Part 2 - SECTION III
ROSES OF SOMERSET ENGLAND.
In the 23 years of their marriage Fanny and Henry were to have nine children,
seven girls and two boys and these were :
1. ADA HELENA BORN JAN/MAR 1880
2. FLORENCE BORN JAN/MAR 1883
3. LILY BORN 11th. SEPT. 1884
4. MINNIE BORN JUL/SEP 1885
5. MAY BORN APR/JUN 1888
6. ETHEL BORN APR/JUN 1890
7. HENRY BRITON BORN SEP 1892
8. ELSIE MAUDE BORN 23rd JUN 1894
9. JOHN LEONARD BORN APR/JUN 1898
MOST OF THE ABOVE YEARS ARE ACCURATE WITH THE MONTHS BEING ESTABLISHED FROM THE QUARTERLY BIRTH INDEXES.
On the 1881 cnesus Ada Helena is shown as being born at Cannington, Somerset whilst Minnie, May, Ethel and Elsie Maude are shown as being born at Bridgewater, Somerset. (I would believe that this means the births were registered in Bridgewater)
As mentioned previously Fanny died in 1902 and it would be probable that Henry would have remarried fairly soon after Fanny's death because of the young children. This may have been about 1903-5 and all that we know about her is that her first name was Florrie and was shown on Henry's death certificate when he died 8th. July 1925 at the Ashford Waterworks.and that she was 79 when she herself died c. 1945.
Elsie May can recall her mother, Elsie Maude, telling her that she would have been the seventh daughter of a seventh daughter if her brother - Henry Briton - had not been born before her. This is interesting because it means that our maternal Grandmother - Fanny Williams must have been a seventh daughter of John Williams. There must have been at least one brother because know that Elsie Maude had a cousin named Enoch Williams and may have been named after his father i.e.Elsies Uncle Enoch.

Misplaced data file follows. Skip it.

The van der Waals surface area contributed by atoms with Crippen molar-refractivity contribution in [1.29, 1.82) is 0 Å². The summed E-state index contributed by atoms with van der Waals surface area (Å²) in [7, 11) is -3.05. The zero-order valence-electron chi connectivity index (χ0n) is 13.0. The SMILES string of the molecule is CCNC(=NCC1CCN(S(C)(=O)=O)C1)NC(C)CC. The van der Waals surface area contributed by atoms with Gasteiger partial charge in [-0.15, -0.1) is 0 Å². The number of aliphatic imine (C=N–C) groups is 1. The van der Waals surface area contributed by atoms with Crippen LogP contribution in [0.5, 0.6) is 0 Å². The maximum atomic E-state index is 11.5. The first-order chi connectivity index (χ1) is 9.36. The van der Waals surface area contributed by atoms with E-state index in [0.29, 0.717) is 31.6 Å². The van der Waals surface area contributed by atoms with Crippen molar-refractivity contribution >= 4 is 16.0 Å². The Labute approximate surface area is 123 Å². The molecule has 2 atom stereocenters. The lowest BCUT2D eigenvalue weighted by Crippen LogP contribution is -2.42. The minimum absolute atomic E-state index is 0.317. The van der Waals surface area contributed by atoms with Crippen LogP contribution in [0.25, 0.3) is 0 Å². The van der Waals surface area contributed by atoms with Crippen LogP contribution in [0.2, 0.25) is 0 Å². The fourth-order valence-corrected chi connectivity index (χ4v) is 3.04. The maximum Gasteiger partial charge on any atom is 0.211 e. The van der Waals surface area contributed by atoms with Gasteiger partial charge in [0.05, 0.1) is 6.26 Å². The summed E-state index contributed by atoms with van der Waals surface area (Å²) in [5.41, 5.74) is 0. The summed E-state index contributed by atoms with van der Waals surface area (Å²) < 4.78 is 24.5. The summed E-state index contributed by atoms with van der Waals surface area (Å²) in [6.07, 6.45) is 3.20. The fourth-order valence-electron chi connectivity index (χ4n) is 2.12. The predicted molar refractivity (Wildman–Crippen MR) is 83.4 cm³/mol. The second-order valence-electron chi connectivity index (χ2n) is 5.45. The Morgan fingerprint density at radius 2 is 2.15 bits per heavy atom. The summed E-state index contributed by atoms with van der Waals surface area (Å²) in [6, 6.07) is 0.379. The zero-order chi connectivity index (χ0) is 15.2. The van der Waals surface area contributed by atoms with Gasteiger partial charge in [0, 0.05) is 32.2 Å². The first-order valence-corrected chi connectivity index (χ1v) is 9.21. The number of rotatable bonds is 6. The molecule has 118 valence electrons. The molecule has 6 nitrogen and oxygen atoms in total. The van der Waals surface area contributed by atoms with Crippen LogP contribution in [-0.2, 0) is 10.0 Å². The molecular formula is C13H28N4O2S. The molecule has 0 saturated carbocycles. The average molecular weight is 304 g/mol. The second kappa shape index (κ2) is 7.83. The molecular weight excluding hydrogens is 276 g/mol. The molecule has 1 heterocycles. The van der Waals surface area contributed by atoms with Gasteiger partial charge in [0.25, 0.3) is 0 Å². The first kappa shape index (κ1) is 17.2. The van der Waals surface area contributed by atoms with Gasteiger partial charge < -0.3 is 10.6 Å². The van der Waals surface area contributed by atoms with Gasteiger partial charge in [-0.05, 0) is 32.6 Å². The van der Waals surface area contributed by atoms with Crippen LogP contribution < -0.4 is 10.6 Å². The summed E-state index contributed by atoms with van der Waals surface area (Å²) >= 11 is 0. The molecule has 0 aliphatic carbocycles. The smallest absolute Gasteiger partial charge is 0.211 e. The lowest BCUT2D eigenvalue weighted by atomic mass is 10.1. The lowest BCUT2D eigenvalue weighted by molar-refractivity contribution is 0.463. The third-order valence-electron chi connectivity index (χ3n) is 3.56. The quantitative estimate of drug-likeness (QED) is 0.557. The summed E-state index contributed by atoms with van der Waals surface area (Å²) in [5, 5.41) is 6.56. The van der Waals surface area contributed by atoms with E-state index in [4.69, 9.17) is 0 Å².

Elsie Maude was only 8 years old when her mother died and she expressed her opinion more than once that she did not like her stepmother - Florrie.
One story she related more than once concerned an occasion when her mother was making rhubarb wine which was in a large open tub. Apparently, when her step-mother, Florrie was out, the young children, who had been in the garden and had dirty boots on, had taken them off and started throwing them about in the room where the rhubarb wine was being made. One of the boots fell into the Rhubarb wine tub. Needless to say the children were scared and fished out the boot and did not say anything. Sometime later, when Florrie was tasting the wine she declared that it was the best tasting rhubarb wine she had ever made. She could not understand why the children burst out laughing when they heard this and Mam always had a laugh when she told this story to us.
Although we don't know for sure we think Elsie left her home at Spaxton at a relatively young age. One reason being that there would not have been a lot of work available in the small village of Spaxton. She would have been about 13 or 14 when she left and as an educated guess she may initially gone to the English Midlands to be with her Williams cousins from her mothers family. Perhaps later she may have workied for a time in Melton Mowbray. Eventually she must have moved closer to Birmingham and was working at 132 Middleton Hall Road, Kings Norton when she married in 1918